Undercover Boss Canada, episode 4: a CEO with some junk in the trunk
Undercover Boss Canada Episode 4
We’re only four episodes in to Undercover Boss Canada and W Network is already letting us down! Brian Scudamore, founder and CEO of 1-800-GOT-JUNK, put himself through university hauling away trash in a pickup truck—hardly the kind of incompetent office jockey that makes this show entertaining. Though Scudamore’s junkyard prowess was a disappointment, the episode wasn’t a total wash—he did nearly blow his cover twice, and chose the show’s cheesiest nickname to date. Was he a hero or a zero? Find out after the jump.
We’ll skip past the always-generic family story portion of this episode (“My grandparents worked 15 hour days and blah, blah, blah”) and go straight to the awkward board meeting where Scudamore announces his plans to the management team. “I’m stepping down as the CEO of 1-800-GOT-JUNK,” he deadpans, and the ensuing silence stretches on and on. “For a week!” Smiles from everyone! Oh Scudamore, you’re such a jokester—the lesser execs chuckle as their dreams of being CEO wither away. Further evidence of Scudamore’s kooky ways? He’s game to shave his head for the transformation and chooses the name Hugo Wart. Hilarity!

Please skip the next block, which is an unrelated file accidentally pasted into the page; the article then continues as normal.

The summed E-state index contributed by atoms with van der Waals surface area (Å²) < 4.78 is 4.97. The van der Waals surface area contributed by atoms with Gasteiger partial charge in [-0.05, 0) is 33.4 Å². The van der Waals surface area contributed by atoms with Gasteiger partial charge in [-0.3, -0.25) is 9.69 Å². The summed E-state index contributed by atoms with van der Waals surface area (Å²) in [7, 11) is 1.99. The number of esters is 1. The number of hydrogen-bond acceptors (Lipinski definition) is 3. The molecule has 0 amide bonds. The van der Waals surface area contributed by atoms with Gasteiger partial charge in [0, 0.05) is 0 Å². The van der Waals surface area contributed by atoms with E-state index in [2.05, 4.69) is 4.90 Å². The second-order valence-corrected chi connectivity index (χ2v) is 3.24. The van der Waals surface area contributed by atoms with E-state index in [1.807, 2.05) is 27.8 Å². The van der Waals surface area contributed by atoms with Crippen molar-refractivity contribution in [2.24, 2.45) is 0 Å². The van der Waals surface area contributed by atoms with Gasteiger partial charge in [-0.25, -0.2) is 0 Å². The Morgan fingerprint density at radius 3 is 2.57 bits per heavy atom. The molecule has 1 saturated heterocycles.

But Scudamore can’t get the hang of being Hugo. The house he paints with subsidiary 1-888-WOW-1-Day, a painting concern, belongs to a friend, and his attempts to skulk around corners before the client leaves only make him look shifty (we wouldn’t leave him alone in our house for one minute). Then he introduces himself to a truck driver as Brian before realizing his mistake and stammering, “er, Hugo.” Facepalm.
In his intro, Scudamore says, “this is about really professionalizing a somewhat dirty industry,” which makes it sound like he’s a high-end porn producer.
He’s so keen on connecting with his employees that he starts to annoy them—truck driver Daniel can’t get his invoice finished until he sends Scudamore out to post ads.
He has an after-work beer with two of his drivers, and admires the host’s apartment with apparent sincerity.
He gleefully rips apart a shed in minutes—it was pretty hot, actually.
He quips to driver Dan, who used to own an antique store, that he’s moved “from selling junk to hauling it away.” Glad to know that you value antiques, Brian.
This guy’s a terrible liar—even the cameras in his face didn’t remind him to stick to his fake identity.
Hired. The guy can rip apart a shed in minutes. Swoon.